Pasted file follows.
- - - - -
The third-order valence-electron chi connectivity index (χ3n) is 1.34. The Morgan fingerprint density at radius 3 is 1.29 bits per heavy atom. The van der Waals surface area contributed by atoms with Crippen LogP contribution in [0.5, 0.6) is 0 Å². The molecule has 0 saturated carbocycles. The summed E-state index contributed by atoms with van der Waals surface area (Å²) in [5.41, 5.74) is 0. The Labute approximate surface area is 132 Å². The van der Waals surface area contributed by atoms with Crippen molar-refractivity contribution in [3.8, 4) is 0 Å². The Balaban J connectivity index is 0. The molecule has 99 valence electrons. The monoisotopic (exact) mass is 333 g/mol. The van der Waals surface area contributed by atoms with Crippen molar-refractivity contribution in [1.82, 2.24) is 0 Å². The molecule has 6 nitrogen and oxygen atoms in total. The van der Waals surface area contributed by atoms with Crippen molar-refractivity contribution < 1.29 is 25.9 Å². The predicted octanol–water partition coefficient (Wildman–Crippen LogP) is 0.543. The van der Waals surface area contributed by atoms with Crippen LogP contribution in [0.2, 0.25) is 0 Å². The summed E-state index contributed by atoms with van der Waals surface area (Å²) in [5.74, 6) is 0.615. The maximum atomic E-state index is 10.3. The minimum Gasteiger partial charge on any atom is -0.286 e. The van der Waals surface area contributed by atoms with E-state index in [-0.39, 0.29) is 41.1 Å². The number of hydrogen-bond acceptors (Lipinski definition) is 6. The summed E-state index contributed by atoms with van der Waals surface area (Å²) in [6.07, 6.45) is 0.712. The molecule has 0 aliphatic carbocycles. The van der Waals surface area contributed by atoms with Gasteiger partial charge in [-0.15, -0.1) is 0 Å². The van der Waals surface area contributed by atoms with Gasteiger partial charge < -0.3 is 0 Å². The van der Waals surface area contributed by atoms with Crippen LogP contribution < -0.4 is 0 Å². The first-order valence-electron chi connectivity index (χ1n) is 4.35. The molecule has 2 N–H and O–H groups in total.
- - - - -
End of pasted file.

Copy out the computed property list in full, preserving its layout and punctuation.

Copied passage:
The third-order valence-electron chi connectivity index (χ3n) is 1.34. The Morgan fingerprint density at radius 3 is 1.29 bits per heavy atom. The van der Waals surface area contributed by atoms with Crippen LogP contribution in [0.5, 0.6) is 0 Å². The molecule has 0 saturated carbocycles. The summed E-state index contributed by atoms with van der Waals surface area (Å²) in [5.41, 5.74) is 0. The Labute approximate surface area is 132 Å². The van der Waals surface area contributed by atoms with Crippen molar-refractivity contribution in [3.8, 4) is 0 Å². The Balaban J connectivity index is 0. The molecule has 99 valence electrons. The monoisotopic (exact) mass is 333 g/mol. The van der Waals surface area contributed by atoms with Crippen molar-refractivity contribution in [1.82, 2.24) is 0 Å². The molecule has 6 nitrogen and oxygen atoms in total. The van der Waals surface area contributed by atoms with Crippen molar-refractivity contribution < 1.29 is 25.9 Å². The predicted octanol–water partition coefficient (Wildman–Crippen LogP) is 0.543. The van der Waals surface area contributed by atoms with Crippen LogP contribution in [0.2, 0.25) is 0 Å². The summed E-state index contributed by atoms with van der Waals surface area (Å²) in [5.74, 6) is 0.615. The maximum atomic E-state index is 10.3. The minimum Gasteiger partial charge on any atom is -0.286 e. The van der Waals surface area contributed by atoms with E-state index in [-0.39, 0.29) is 41.1 Å². The number of hydrogen-bond acceptors (Lipinski definition) is 6. The summed E-state index contributed by atoms with van der Waals surface area (Å²) in [6.07, 6.45) is 0.712. The molecule has 0 aliphatic carbocycles. The van der Waals surface area contributed by atoms with Gasteiger partial charge in [-0.15, -0.1) is 0 Å². The van der Waals surface area contributed by atoms with Gasteiger partial charge < -0.3 is 0 Å². The van der Waals surface area contributed by atoms with Crippen LogP contribution < -0.4 is 0 Å². The first-order valence-electron chi connectivity index (χ1n) is 4.35. The molecule has 2 N–H and O–H groups in total.